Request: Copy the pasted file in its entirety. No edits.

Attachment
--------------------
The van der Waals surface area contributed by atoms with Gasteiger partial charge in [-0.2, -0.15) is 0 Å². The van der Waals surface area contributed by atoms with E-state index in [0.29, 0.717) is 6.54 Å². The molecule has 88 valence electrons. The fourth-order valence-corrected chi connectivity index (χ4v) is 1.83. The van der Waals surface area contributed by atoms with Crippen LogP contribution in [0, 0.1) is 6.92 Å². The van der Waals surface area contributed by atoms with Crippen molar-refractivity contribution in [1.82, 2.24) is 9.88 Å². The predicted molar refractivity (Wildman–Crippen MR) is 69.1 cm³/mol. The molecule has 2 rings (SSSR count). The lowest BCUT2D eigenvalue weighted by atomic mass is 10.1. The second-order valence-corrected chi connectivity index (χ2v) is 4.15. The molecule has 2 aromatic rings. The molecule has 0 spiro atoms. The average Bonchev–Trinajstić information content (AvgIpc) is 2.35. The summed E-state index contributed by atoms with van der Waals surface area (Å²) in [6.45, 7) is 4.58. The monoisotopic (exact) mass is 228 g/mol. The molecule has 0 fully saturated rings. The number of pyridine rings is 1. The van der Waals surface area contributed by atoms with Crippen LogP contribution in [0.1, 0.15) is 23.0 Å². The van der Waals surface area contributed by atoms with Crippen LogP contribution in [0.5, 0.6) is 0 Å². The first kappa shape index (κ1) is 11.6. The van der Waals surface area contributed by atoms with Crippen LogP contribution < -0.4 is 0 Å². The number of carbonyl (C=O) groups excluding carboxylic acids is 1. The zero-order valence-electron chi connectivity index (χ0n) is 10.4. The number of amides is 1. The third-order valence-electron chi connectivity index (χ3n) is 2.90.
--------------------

The van der Waals surface area contributed by atoms with Gasteiger partial charge in [-0.2, -0.15) is 0 Å². The van der Waals surface area contributed by atoms with E-state index in [0.29, 0.717) is 6.54 Å². The molecule has 88 valence electrons. The fourth-order valence-corrected chi connectivity index (χ4v) is 1.83. The van der Waals surface area contributed by atoms with Crippen LogP contribution in [0, 0.1) is 6.92 Å². The van der Waals surface area contributed by atoms with Crippen molar-refractivity contribution in [1.82, 2.24) is 9.88 Å². The predicted molar refractivity (Wildman–Crippen MR) is 69.1 cm³/mol. The molecule has 2 rings (SSSR count). The lowest BCUT2D eigenvalue weighted by atomic mass is 10.1. The second-order valence-corrected chi connectivity index (χ2v) is 4.15. The molecule has 2 aromatic rings. The molecule has 0 spiro atoms. The average Bonchev–Trinajstić information content (AvgIpc) is 2.35. The summed E-state index contributed by atoms with van der Waals surface area (Å²) in [6.45, 7) is 4.58. The monoisotopic (exact) mass is 228 g/mol. The molecule has 0 fully saturated rings. The number of pyridine rings is 1. The van der Waals surface area contributed by atoms with Crippen LogP contribution in [0.1, 0.15) is 23.0 Å². The van der Waals surface area contributed by atoms with Crippen LogP contribution in [0.5, 0.6) is 0 Å². The first kappa shape index (κ1) is 11.6. The van der Waals surface area contributed by atoms with Crippen LogP contribution < -0.4 is 0 Å². The number of carbonyl (C=O) groups excluding carboxylic acids is 1. The zero-order valence-electron chi connectivity index (χ0n) is 10.4. The number of amides is 1. The third-order valence-electron chi connectivity index (χ3n) is 2.90.